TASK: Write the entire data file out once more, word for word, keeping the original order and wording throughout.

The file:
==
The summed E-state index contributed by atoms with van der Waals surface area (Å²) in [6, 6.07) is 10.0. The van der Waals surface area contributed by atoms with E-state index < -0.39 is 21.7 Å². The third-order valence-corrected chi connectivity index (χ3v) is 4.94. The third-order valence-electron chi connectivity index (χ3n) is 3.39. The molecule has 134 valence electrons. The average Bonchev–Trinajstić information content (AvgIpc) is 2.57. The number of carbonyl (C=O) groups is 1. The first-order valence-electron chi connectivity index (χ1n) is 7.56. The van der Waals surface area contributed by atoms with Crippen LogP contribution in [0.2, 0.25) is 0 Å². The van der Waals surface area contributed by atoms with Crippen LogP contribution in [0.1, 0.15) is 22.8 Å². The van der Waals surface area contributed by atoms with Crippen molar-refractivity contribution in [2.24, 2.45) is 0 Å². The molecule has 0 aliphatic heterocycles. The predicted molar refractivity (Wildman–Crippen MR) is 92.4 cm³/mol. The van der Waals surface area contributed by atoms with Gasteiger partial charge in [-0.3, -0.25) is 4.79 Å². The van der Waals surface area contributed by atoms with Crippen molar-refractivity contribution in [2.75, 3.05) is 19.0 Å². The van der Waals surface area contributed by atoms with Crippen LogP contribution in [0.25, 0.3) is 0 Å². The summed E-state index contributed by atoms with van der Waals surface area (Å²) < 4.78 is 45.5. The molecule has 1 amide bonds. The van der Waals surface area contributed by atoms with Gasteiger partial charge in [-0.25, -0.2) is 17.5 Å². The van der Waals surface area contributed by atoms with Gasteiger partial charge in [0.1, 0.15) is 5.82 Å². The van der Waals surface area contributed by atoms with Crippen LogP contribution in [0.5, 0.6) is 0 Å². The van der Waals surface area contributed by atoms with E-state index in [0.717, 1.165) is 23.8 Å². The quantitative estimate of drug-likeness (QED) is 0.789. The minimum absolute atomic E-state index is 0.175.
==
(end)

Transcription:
The summed E-state index contributed by atoms with van der Waals surface area (Å²) in [6, 6.07) is 10.0. The van der Waals surface area contributed by atoms with E-state index < -0.39 is 21.7 Å². The third-order valence-corrected chi connectivity index (χ3v) is 4.94. The third-order valence-electron chi connectivity index (χ3n) is 3.39. The molecule has 134 valence electrons. The average Bonchev–Trinajstić information content (AvgIpc) is 2.57. The number of carbonyl (C=O) groups is 1. The first-order valence-electron chi connectivity index (χ1n) is 7.56. The van der Waals surface area contributed by atoms with Crippen LogP contribution in [0.2, 0.25) is 0 Å². The van der Waals surface area contributed by atoms with Crippen LogP contribution in [0.1, 0.15) is 22.8 Å². The van der Waals surface area contributed by atoms with Crippen molar-refractivity contribution in [2.24, 2.45) is 0 Å². The molecule has 0 aliphatic heterocycles. The predicted molar refractivity (Wildman–Crippen MR) is 92.4 cm³/mol. The van der Waals surface area contributed by atoms with Gasteiger partial charge in [-0.3, -0.25) is 4.79 Å². The van der Waals surface area contributed by atoms with Crippen molar-refractivity contribution in [2.75, 3.05) is 19.0 Å². The van der Waals surface area contributed by atoms with Crippen LogP contribution in [0.25, 0.3) is 0 Å². The summed E-state index contributed by atoms with van der Waals surface area (Å²) < 4.78 is 45.5. The molecule has 1 amide bonds. The van der Waals surface area contributed by atoms with Gasteiger partial charge in [-0.25, -0.2) is 17.5 Å². The van der Waals surface area contributed by atoms with Gasteiger partial charge in [0.1, 0.15) is 5.82 Å². The van der Waals surface area contributed by atoms with Crippen LogP contribution in [0.5, 0.6) is 0 Å². The van der Waals surface area contributed by atoms with E-state index in [0.717, 1.165) is 23.8 Å². The quantitative estimate of drug-likeness (QED) is 0.789. The minimum absolute atomic E-state index is 0.175.